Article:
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Most vulnerable browser plugin? Think Java, not Flash

Image used with permission by copyright holder

Adobe’s Flash media plug-in for Web browsers doesn’t exactly have a stellar security record, requiring several urgent security updates to squelch zero-day exploits. However, computer security experts are now calling attention to Java, noting that many Internet users are running browsers with outdated Java implementations that contain serious security holes of their own. In a session at this year’s RSA Conference in San Francisco, Qualys CEO Walfgang Kandek unveiled data that showed that of over 200,000 browsers that visited his company’s BrowserCheck security service between July 2010 and January 2011, some 42 percent were running out-of-date Java plug-ins with known vulnerabilities. The number of people running out of date Flash plug-ins stood at 24 percent. In between came Adobe Reader at 32 percent, followed by Apple QuickTime at 25 percent.

The figures come just as Oracle has released an update to Java which patches some 21 vulnerabilities, 8 of which are considered extremely critical and some 19 of which could be exploited over a networking without valid login credentials. Oracle also issued multiple updates to Java throughout 2010 to address vulnerabilities.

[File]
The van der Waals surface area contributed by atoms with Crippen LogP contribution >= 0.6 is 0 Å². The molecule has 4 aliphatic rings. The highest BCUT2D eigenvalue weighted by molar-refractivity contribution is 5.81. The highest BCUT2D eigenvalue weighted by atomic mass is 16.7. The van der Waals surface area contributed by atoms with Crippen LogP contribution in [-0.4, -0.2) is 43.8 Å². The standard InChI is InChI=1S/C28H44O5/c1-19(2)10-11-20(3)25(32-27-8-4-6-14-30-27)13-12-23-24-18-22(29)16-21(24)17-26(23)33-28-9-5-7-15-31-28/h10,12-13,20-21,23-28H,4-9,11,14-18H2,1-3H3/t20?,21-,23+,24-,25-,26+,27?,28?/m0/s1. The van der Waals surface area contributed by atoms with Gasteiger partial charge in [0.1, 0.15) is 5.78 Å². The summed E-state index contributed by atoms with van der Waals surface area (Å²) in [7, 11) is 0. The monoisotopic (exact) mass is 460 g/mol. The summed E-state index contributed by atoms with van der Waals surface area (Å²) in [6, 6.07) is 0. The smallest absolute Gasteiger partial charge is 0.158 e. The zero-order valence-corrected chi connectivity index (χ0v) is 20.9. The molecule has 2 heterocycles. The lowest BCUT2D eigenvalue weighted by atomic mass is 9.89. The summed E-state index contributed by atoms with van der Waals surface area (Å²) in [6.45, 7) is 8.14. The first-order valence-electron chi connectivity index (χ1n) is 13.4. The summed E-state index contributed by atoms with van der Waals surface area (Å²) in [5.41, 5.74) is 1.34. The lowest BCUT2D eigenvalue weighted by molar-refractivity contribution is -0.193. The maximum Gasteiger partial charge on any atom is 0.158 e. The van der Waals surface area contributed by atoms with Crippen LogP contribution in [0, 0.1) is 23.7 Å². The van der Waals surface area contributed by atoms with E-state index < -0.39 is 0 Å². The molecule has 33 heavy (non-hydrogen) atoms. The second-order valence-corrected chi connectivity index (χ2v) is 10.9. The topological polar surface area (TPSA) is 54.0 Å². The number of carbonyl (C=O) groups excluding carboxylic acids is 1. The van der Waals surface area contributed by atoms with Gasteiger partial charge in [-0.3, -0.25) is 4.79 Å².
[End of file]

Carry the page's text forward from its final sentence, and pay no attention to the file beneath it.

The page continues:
Qualys isn’t the only company to single out Java as a key vulnerability in many users’ systems: in December networking giant Cisco noted (PDF) attacks on Java exceeded attacks against Adobe Reader and Acrobat during 2010, with Java some 3.5 more frequently exploited than malicious PDFs.

Qualys’s browser check system has itself been criticized for requiring users to install a browser plug-in in order to conduct its security audit. Competing services—such as the one built into Mozilla browsers—operate using Javascript.

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Geoff Duncan
Former Digital Trends Contributor
Geoff Duncan writes, programs, edits, plays music, and delights in making software misbehave. He's probably the only member…
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